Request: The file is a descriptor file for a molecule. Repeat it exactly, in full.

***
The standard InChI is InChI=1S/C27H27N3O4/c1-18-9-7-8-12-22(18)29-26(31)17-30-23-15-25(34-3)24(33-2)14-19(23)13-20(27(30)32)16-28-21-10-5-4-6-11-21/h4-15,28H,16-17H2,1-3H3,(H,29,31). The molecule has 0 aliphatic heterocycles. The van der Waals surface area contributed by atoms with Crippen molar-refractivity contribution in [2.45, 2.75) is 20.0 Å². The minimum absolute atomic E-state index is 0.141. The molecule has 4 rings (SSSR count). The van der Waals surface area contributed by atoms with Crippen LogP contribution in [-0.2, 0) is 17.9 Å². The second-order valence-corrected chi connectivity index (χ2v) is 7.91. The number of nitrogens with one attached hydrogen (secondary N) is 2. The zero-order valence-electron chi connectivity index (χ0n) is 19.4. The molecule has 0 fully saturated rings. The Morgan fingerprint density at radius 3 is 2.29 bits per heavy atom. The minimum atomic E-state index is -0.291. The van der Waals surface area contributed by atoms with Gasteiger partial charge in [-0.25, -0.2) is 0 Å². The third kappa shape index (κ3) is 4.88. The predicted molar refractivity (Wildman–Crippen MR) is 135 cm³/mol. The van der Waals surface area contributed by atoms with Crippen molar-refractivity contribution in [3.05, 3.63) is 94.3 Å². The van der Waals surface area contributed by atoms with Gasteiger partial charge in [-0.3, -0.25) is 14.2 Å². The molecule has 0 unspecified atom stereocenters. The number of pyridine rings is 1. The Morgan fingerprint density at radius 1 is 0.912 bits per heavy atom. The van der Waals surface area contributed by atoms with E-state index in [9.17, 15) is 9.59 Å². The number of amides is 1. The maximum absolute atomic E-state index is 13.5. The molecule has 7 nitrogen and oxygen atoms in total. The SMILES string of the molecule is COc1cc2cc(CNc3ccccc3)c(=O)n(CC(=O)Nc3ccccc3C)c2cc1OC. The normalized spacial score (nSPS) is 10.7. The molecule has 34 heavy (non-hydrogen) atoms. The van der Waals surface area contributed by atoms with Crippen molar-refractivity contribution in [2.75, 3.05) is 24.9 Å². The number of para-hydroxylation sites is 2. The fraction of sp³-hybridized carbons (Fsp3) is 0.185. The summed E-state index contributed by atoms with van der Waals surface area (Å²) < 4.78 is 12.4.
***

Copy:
The standard InChI is InChI=1S/C27H27N3O4/c1-18-9-7-8-12-22(18)29-26(31)17-30-23-15-25(34-3)24(33-2)14-19(23)13-20(27(30)32)16-28-21-10-5-4-6-11-21/h4-15,28H,16-17H2,1-3H3,(H,29,31). The molecule has 0 aliphatic heterocycles. The van der Waals surface area contributed by atoms with Crippen molar-refractivity contribution in [2.45, 2.75) is 20.0 Å². The minimum absolute atomic E-state index is 0.141. The molecule has 4 rings (SSSR count). The van der Waals surface area contributed by atoms with Crippen LogP contribution in [-0.2, 0) is 17.9 Å². The second-order valence-corrected chi connectivity index (χ2v) is 7.91. The number of nitrogens with one attached hydrogen (secondary N) is 2. The zero-order valence-electron chi connectivity index (χ0n) is 19.4. The molecule has 0 fully saturated rings. The Morgan fingerprint density at radius 3 is 2.29 bits per heavy atom. The minimum atomic E-state index is -0.291. The van der Waals surface area contributed by atoms with Gasteiger partial charge in [-0.25, -0.2) is 0 Å². The third kappa shape index (κ3) is 4.88. The predicted molar refractivity (Wildman–Crippen MR) is 135 cm³/mol. The van der Waals surface area contributed by atoms with Crippen molar-refractivity contribution in [3.05, 3.63) is 94.3 Å². The van der Waals surface area contributed by atoms with Gasteiger partial charge in [-0.3, -0.25) is 14.2 Å². The molecule has 0 unspecified atom stereocenters. The number of pyridine rings is 1. The Morgan fingerprint density at radius 1 is 0.912 bits per heavy atom. The van der Waals surface area contributed by atoms with E-state index in [9.17, 15) is 9.59 Å². The number of amides is 1. The maximum absolute atomic E-state index is 13.5. The molecule has 7 nitrogen and oxygen atoms in total. The SMILES string of the molecule is COc1cc2cc(CNc3ccccc3)c(=O)n(CC(=O)Nc3ccccc3C)c2cc1OC. The normalized spacial score (nSPS) is 10.7. The molecule has 34 heavy (non-hydrogen) atoms. The van der Waals surface area contributed by atoms with Crippen molar-refractivity contribution in [2.75, 3.05) is 24.9 Å². The number of para-hydroxylation sites is 2. The fraction of sp³-hybridized carbons (Fsp3) is 0.185. The summed E-state index contributed by atoms with van der Waals surface area (Å²) < 4.78 is 12.4.